In addition to giving you a knife-resistant bamboo surface to slice and dice on, the ChopBox features a built-in digital scale that weighs up to 6.6 pounds of food, a nine-hour kitchen timer, and two knife sharpeners. It also sports a groove on its surface to catch any liquid runoff that may be produced by the food and has a second pull-out cutting board that doubles as a serving tray.

There’s a 254nm UVC light featured on the board, which the company says “is guaranteed to kill 99.99% of germs and bacteria" after a minute of exposure. If you’re more of a traditionalist when it comes to cleanliness, the ChopBox is completely waterproof (but not dishwasher-safe) so you can wash and scrub to your heart’s content without worry. 

According to the company, a single one-hour charge will give you 30 days of battery life, and can be recharged through a Micro USB port.

The ChopBox reached its $10,000 crowdfunding goal just 10 minutes after launching its campaign, but you can still contribute at different tiers. Once it’s officially released, the ChopBox will retail for $200, but you can get one for $100 if you pledge now. You can purchase the ChopBox on Indiegogo here.

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A Prehistoric Great White Shark Nursery Has Been Discovered in Chile

Great white sharks used prehistoric nurseries to protect their young.
Great white sharks used prehistoric nurseries to protect their young.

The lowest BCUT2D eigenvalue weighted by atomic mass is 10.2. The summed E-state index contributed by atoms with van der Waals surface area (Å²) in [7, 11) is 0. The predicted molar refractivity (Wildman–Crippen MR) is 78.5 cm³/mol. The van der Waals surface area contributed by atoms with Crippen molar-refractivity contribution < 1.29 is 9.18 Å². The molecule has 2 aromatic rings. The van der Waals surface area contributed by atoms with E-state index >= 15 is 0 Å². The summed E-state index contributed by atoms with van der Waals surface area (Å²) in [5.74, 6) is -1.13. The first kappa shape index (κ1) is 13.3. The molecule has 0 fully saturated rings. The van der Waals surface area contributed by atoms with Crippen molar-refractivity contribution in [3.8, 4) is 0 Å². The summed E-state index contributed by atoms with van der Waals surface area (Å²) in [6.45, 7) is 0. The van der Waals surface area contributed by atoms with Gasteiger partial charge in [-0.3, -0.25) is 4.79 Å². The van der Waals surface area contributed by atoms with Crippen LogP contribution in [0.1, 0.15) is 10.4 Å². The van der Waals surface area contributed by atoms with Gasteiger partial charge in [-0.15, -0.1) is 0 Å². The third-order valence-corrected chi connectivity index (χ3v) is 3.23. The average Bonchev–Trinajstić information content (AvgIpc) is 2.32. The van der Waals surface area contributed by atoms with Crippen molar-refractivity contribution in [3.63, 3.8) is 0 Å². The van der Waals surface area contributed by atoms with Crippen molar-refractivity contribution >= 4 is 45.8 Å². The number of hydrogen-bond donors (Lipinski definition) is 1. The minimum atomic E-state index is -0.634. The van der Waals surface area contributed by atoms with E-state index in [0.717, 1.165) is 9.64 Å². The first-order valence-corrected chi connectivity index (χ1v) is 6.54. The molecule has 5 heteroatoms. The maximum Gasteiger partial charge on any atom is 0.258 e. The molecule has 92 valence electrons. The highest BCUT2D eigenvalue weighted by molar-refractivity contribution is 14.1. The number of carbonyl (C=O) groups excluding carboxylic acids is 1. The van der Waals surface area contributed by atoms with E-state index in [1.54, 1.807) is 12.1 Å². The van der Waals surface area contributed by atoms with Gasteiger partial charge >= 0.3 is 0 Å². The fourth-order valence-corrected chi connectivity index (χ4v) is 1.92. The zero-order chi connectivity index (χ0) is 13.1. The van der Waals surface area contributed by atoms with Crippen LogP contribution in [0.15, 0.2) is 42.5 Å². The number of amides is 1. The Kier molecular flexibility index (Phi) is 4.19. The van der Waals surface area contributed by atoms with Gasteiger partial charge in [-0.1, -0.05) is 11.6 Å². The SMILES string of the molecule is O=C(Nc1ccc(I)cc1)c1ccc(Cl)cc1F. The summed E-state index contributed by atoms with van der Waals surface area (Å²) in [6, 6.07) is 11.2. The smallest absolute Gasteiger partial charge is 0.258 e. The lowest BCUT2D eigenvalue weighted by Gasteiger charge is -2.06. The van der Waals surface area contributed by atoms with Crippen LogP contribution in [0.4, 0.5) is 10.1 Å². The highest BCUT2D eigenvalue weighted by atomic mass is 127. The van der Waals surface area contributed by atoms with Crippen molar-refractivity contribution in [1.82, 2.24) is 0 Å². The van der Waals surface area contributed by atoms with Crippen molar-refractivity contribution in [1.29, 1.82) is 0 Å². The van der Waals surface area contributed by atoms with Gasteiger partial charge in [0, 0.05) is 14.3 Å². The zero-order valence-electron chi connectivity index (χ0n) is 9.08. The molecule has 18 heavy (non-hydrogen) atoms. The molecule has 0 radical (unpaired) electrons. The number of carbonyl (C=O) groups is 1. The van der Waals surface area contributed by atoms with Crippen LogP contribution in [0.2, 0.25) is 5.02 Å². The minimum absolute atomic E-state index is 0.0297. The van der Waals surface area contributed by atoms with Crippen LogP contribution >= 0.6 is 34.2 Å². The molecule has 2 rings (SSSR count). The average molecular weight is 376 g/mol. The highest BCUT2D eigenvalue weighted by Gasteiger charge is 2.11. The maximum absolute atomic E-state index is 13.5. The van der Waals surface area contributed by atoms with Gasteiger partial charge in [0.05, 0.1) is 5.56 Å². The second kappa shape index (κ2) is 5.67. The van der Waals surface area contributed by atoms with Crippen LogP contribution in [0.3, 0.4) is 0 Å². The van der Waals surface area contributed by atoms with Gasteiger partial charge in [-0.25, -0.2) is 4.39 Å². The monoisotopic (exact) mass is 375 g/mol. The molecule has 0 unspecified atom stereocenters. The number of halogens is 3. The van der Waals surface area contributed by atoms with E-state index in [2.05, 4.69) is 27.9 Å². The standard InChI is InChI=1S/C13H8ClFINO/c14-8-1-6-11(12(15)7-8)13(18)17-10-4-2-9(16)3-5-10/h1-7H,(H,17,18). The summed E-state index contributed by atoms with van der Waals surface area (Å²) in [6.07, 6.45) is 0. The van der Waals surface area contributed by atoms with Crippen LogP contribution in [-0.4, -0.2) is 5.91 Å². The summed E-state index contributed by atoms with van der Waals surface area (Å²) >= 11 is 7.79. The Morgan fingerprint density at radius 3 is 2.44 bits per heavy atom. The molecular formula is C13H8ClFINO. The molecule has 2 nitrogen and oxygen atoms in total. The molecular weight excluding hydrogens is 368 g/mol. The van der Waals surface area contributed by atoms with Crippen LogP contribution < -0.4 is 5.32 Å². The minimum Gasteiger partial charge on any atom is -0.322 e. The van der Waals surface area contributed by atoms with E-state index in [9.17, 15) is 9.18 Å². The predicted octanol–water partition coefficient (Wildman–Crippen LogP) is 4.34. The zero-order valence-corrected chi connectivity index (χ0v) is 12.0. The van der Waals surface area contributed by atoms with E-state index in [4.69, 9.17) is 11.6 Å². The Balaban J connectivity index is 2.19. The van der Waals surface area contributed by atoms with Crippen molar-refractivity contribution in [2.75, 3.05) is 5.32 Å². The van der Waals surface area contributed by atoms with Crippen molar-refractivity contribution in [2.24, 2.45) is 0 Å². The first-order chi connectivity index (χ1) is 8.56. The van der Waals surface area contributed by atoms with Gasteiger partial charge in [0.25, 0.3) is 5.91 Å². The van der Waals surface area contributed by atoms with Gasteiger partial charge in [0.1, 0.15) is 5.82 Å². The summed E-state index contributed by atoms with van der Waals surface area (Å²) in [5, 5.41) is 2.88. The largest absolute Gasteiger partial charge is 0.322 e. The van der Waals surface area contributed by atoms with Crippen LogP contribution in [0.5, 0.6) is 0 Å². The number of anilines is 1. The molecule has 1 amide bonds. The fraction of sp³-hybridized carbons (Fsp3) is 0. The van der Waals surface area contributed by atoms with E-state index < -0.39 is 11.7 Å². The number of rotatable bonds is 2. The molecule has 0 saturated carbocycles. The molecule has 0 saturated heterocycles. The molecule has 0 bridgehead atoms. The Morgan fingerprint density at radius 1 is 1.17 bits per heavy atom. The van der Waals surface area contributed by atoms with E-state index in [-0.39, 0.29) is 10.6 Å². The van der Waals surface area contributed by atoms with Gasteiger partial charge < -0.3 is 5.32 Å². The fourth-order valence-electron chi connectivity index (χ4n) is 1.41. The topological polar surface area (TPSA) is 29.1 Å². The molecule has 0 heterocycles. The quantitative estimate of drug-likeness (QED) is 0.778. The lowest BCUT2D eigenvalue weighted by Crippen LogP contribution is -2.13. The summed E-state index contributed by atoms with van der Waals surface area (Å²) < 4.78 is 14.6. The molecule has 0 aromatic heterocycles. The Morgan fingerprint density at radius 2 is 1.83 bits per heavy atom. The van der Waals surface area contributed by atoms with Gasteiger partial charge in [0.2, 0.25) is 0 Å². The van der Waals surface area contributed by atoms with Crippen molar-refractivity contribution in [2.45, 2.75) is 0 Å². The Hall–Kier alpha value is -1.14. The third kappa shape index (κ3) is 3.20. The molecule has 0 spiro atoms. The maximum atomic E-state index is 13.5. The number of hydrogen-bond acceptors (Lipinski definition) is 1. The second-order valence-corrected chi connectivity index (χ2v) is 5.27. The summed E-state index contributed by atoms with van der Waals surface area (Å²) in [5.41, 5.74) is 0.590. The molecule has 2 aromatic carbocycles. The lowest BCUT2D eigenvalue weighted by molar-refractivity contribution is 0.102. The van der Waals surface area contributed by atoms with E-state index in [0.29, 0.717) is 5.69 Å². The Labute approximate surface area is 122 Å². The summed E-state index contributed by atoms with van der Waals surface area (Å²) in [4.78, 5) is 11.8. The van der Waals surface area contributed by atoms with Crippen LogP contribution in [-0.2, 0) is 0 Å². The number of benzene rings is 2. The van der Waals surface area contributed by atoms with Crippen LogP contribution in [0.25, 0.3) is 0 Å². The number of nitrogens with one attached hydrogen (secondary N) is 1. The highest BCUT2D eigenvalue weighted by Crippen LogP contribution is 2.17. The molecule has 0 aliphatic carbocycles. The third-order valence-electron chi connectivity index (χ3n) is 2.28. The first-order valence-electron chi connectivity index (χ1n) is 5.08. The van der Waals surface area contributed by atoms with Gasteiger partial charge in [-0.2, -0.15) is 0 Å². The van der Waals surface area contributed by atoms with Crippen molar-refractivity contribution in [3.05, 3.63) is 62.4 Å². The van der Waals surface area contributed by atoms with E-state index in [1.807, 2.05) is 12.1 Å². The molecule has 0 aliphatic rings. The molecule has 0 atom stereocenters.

solarseven/iStock via Getty Images

Great white sharks (Carcharodon carcharias) may be one of the most formidable and frightening apex predators on the planet today, but life for them isn’t as easy as horror movies would suggest. Due to a slow growth rate and the fact that they produce few offspring, the species is listed as vulnerable to extinction.

There is a way these sharks ensure survival, and that is by creating nurseries—a designated place where great white shark babies (called pups) are protected from other predators. Now, researchers at the University of Vienna and colleagues have discovered these nurseries occurred in prehistoric times.

In a study published in the journal Scientific Reports, Jamie A. Villafaña from the university’s Institute of Palaeontology describes a fossilized nursery found in Coquimbo, Chile. Researchers were examining a collection of fossilized great white shark teeth between 5 and 2 million years old along the Pacific coast of Chile and Peru when they noticed a disproportionate number of young shark teeth in Coquimbo. There was also a total lack of sexually mature animals' teeth, which suggests the site was used primarily by pups and juveniles as a nursery.

Though modern great whites are known to guard their young in designated areas, the researchers say this is the first example of a paleo-nursery. Because the climate was much warmer when the paleo-nursery was in use, the researchers think these protective environments can deepen our understanding of how great white sharks can survive global warming trends.